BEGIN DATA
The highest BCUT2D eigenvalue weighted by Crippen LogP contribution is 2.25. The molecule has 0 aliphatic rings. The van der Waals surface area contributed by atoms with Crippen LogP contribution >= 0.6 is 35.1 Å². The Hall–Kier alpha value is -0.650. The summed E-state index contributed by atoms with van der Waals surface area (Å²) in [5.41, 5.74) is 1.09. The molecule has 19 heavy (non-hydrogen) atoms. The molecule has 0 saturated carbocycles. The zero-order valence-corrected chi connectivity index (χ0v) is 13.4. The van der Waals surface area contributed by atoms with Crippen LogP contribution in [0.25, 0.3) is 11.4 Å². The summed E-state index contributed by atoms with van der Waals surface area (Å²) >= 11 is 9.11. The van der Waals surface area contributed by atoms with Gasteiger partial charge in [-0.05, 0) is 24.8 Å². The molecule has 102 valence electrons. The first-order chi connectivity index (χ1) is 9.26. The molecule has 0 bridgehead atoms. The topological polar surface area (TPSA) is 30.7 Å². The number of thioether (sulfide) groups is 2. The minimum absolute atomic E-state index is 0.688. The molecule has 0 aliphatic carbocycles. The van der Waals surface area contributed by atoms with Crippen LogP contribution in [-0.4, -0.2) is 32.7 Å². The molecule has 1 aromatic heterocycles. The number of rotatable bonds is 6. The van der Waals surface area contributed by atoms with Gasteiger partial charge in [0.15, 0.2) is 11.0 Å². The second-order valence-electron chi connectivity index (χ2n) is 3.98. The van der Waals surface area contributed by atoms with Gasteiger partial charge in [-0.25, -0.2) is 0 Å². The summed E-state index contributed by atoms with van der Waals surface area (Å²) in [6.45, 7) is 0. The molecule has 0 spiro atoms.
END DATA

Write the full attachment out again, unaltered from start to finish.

The highest BCUT2D eigenvalue weighted by Crippen LogP contribution is 2.25. The molecule has 0 aliphatic rings. The van der Waals surface area contributed by atoms with Crippen LogP contribution >= 0.6 is 35.1 Å². The Hall–Kier alpha value is -0.650. The summed E-state index contributed by atoms with van der Waals surface area (Å²) in [5.41, 5.74) is 1.09. The molecule has 19 heavy (non-hydrogen) atoms. The molecule has 0 saturated carbocycles. The zero-order valence-corrected chi connectivity index (χ0v) is 13.4. The van der Waals surface area contributed by atoms with Crippen LogP contribution in [0.25, 0.3) is 11.4 Å². The summed E-state index contributed by atoms with van der Waals surface area (Å²) >= 11 is 9.11. The van der Waals surface area contributed by atoms with Gasteiger partial charge in [-0.05, 0) is 24.8 Å². The molecule has 102 valence electrons. The first-order chi connectivity index (χ1) is 9.26. The molecule has 0 bridgehead atoms. The topological polar surface area (TPSA) is 30.7 Å². The number of thioether (sulfide) groups is 2. The minimum absolute atomic E-state index is 0.688. The molecule has 0 aliphatic carbocycles. The van der Waals surface area contributed by atoms with Crippen LogP contribution in [-0.4, -0.2) is 32.7 Å². The molecule has 1 aromatic heterocycles. The number of rotatable bonds is 6. The van der Waals surface area contributed by atoms with Gasteiger partial charge in [0.15, 0.2) is 11.0 Å². The second-order valence-electron chi connectivity index (χ2n) is 3.98. The van der Waals surface area contributed by atoms with Gasteiger partial charge in [-0.25, -0.2) is 0 Å². The summed E-state index contributed by atoms with van der Waals surface area (Å²) in [6.45, 7) is 0. The molecule has 0 spiro atoms.